In fact, in some sense the adventurous life of Norman Bethune, who paradoxically did not serve with the “Mac-Pacs,” may have eclipsed the stories of other Canadian volunteers in the Spanish Civil War. This is certainly true in the case of Hazen Sise, a member of the Canadian Blood Transfusion Unit. When Bethune recruited him in London as an ambulance driver, Sise was a prominent architect from Montréal who had worked with Le Corbusier and collaborated with László Moholy-Nagy. It was Sise who took the photographs included in The Crime on the Road Málaga-Almería, Bethune’s well-known pamphlet on the attack of the Málaga refugees. The photographs are stunningly powerful—it is clear they were taken by a visual artist.
Sise himself later recorded his memories of the evacuation as part of an oral history project at the University of Western Ontario. From his account we learn that the Canadians’ trip to Andalusia was in fact a matter of chance. In Barcelona they decided to try Dr. Durán-Jordà’s system of refrigerating blood in different places; thus they planned to drive to Almería, from there to Málaga, and later to return to Madrid. But “when we came into Almería,” he recalled, “it was obvious that something was up. The town seemed to be in a state of panic.” It didn’t take them long to learn why: “We began to run into this bedraggled procession of people by twos and threes at first and then gradually thickening into a great swarm.” They decided to continue regardless, although it was “very much like driving in a blizzard in Canada and the snowflakes come at you in the windshield and in the headlights. And we drove through burning villages and it reminded [me] so much of the battle pictures in Napoleonic times—these half-ruined burning farmhouses and things and troops streaming through and people in panic streaming through.”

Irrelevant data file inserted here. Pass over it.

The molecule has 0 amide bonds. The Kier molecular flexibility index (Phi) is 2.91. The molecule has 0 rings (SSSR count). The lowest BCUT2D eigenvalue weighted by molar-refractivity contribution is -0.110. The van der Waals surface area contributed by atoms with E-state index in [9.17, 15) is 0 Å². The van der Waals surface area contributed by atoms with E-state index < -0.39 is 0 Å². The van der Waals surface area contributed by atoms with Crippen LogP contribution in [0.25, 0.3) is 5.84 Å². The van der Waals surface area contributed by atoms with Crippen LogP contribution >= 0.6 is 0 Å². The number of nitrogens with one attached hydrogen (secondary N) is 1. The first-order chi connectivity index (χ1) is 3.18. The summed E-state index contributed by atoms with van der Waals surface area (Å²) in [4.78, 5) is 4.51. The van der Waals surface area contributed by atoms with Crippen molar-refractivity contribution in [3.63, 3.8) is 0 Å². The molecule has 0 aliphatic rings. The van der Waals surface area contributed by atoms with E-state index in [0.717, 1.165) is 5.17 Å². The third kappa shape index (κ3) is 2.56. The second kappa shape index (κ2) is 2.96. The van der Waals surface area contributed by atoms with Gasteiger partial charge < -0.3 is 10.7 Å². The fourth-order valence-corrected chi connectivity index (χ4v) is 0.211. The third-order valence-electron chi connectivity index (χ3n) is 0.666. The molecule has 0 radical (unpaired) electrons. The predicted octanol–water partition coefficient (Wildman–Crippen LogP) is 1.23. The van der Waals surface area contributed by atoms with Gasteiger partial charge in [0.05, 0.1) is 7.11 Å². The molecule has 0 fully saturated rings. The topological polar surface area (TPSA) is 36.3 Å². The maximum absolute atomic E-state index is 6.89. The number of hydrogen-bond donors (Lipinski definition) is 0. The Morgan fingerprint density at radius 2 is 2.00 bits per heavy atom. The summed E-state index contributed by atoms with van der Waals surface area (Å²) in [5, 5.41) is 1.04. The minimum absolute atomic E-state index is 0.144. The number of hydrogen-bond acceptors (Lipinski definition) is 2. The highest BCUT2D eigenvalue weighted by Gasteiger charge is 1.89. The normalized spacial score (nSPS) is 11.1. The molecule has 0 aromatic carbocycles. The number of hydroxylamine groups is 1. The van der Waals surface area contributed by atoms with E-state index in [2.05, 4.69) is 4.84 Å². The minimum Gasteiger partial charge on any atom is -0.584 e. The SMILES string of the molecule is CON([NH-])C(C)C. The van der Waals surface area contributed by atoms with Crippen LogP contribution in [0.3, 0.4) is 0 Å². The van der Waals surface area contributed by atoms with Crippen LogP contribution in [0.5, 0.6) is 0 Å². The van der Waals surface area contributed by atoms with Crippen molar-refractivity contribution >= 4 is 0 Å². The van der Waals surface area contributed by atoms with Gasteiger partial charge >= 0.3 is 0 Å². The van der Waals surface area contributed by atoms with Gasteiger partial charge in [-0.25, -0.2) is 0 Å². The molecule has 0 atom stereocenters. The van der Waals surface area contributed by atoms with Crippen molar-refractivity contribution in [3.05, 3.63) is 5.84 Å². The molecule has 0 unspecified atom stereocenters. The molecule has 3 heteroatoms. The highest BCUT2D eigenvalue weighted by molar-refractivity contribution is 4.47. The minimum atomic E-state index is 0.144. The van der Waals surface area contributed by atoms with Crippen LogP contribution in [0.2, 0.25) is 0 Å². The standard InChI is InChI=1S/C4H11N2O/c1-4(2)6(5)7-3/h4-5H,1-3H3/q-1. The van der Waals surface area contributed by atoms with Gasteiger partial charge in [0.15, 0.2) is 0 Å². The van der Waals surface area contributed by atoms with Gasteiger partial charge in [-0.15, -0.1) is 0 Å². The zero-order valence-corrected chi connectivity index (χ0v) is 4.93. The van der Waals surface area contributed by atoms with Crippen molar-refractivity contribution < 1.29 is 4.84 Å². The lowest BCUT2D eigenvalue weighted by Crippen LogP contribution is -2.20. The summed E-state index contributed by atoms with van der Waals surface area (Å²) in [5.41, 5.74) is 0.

What Sise and his fellow Canadians saw from the road was a traumatic image that accompanied them for the rest of their stay in Spain. Back in Madrid several months later, Sise recalled the episode in one of his radio addresses for North America, which the Canadians transmitted three times a week from EAQ, a small station off Gran Vía. He still had this “heartrending sight” in his mind: “women carrying children, small children carrying even smaller children; the father, if he hadn’t already died during the last desperate week, carrying a few hastily gathered personal effects.”
Surprisingly, the figure of Norman Bethune and the members of the Canadian Blood Transfusion were almost completely unknown to the people of Málaga in 2004, when the exhibition on Bethune opened. “Norman Bethune. El crimen de la carretera Málaga-Almería (febrero 1937)” featured the twenty-six pictures by Sise that had first appeared in Bethune’s pamphlet. It was part of a series of events planned by Málaga’s provincial government to commemorate the exodus of the estimated 120,000 to 150,000 refugees who walked the more than 200 kilometers to Almería. Other events included Rogelio López Cuenca’s installation and companion web site “Málaga 1937. Nunca más” (www.malaga1937.es), which contained oral testimony and reproductions of related documents from the time. Professors Lucía Prieto Borrego and Encarnación Barranquero Texeira were commissioned to write a monograph published by the provincial government in 2007, Población y guerra civil en Málaga: caída, éxodo y refugio (The Population of Málaga during the Civil War: Fall, Exodus, and Refuge). Both the installation and this book included conspicuous testimony from survivors who were identified as the protagonists of the events and placed in the spotlight.